Financial Myth Buster: A Look Back at 2013

Michael McTague  |

Recent news confirms Myth Buster insights for 2013! Gold hits the skids. The Fed is finally cutting back on its bond buying. Cruise lines enjoy skyrocketing profit as passengers demand quality. And the euro holds on.

The gold rally is officially over, down 29% for the year, as the economy shows it is healing itself. Inflation sinks and the hedge factor that sustained gold is no more.

Under the banner “A Stitch in Time,” The Myth Buster looked at various situations where quality hung by a thread. Would a needed stitch prevent a tear and save a company’s image? Carnival Cruise Lines (CCL) is turning the corner. Under a new CEO, a $700 million investment in shipboard fire prevention and back-up power systems, a new marketing campaign and an effort to get Carnival’s 10 cruise lines to collaborate and become more efficient are bailing out (pun intended) the faltering line. The industry expands faster than a tourist’s waistline. Swept by this tide, Carnival edged up in December, turning a modest profit.

The real Myth Buster message relates to quality – that critical factor that companies must make keen. While Carnival is holding its own, Norwegian eats their lunch – the special all-you-can-eat luxury cruise variety. Following a successful public offering and spurred by their focus on higher-end cruises, Norwegian is expanding services, revenue and profit. As the industry matures, quality propels the better companies.

The Myth Buster took on the Euro doomsayers. Recent evidence shows that they will not give up. A recent op-ed piece in the Times was titled, “Prisoners of the Euro.” However, despite a long recession that has ended and various economic strains across the continent, the euro zone holds its own. The German equity index, the DAX30, rose nearly 20 per cent for the year. Overall, they have weathered the storm of Greece and other weaker economies reasonably well. The predicted mass exodus back to pre-euro currencies did not happen. As the Myth Buster predicted, too much was at stake for the alliance to crumble. So, the euro prisoners must be getting cable TV and high protein meals – in that mythical federal (or, in this case, euro zone) prison!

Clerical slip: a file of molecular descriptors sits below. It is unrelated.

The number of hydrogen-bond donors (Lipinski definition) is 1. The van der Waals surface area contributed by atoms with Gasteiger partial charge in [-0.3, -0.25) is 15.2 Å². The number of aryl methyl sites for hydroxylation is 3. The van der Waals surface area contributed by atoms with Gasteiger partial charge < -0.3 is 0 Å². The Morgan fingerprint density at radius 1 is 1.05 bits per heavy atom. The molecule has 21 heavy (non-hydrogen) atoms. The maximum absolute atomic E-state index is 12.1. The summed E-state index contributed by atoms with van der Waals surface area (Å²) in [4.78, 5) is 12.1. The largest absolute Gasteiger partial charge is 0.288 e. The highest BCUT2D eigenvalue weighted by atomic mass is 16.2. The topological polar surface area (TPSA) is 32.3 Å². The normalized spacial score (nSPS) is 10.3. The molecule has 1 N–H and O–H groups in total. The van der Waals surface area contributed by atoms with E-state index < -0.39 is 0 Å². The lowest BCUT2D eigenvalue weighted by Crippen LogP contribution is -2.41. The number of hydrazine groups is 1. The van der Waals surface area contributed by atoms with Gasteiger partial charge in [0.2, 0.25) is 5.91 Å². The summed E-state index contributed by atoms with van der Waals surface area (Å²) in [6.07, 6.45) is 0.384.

Money has been flowing steadily out of bonds into equity for two reasons. Corporations in the US are posting strong earnings. Second, bond yields are in Rodney Dangerfieldland – the basement. Even junk has cooled off. More evidence that the euro zone is rebounding is seen in the slumping yields of the troubled economies. Greece ends the year at 8.8%, quite high for a strong economy but down more than 3% from a year ago. Portugal’s recent 6.1% follows a similar falling-yield pattern.

The best investments demand a sense of timing as discussed in the piece “Hickory, Dickery Dock.” Recently Warren Buffett and Berkshire Hathaway ($BRK.A) bought a sizeable stake in Exxon Mobil (XOM) . Compressed natural gas is starting to make a move with a number of major organizations such as Procter & Gamble (PG) and Federal Express shifting part of their fleets to this inexpensive, readily available fuel. Municipalities are ordering garbage trucks that use this fuel. One would do well to invest in the fuel source (Exxon Mobil is one), in the vehicles that are starting to use the source (they are expensive right now) or in the growing array of fueling stations. All have possibilities, but Buffett, who is already doing well with “clean coal” and rail shipments (shipping coal, of course), is taking the smartest alternative: compressed natural gas. Twenty percent of all gasoline in the US is consumed by trucks. Expect that to rise and expect Buffett to profit. Buffett knows when to buy.  

The Myth Buster also looked at national debt and dependency on government. The flawed rollout of the Affordable Healthcare Act shows that the government may hold taxing power but it is not the master of planning. In a piece on Fast Track by Dan Schawbel, he lists the biggest mistakes managers make. Number 4 is Making Promises You Can’t Keep. Indeed.

Low interest rates also hide the cost of the Federal Reserve’s bond buying actions over the last few years. When interest rates rise, the tax burden will balloon, providing a future Myth Buster topic.

The Myth Buster also took on the notion that clothes make the man and found the myth resonates. An October opinion piece in the New York Times is titled, “When Clothes No Longer Make The Man.” The focus is literature, a topic on which the Myth Buster wrote a book. Wondering if things had changed, the Myth Buster looked at recent pictures of Wall Streeters. A recent New York Times photo shows Lloyd Blankfein and other money men leaving the White House. With all due respect the author of the Times piece, let’s just say that clothes still make the man -- or at least they make the executive.

There are many more myths out there, just waiting to be busted. The next issue will pick apart another troubling business myth.


Michael McTague, Ph.D. is Executive Vice President at Able Global Partners in New York, a private equity firm.

DISCLOSURE: The views and opinions expressed in this article are those of the authors, and do not necessarily represent the views of Readers should not consider statements made by the author as formal recommendations and should consult their financial advisor before making any investment decisions. To read our full disclosure, please go to:

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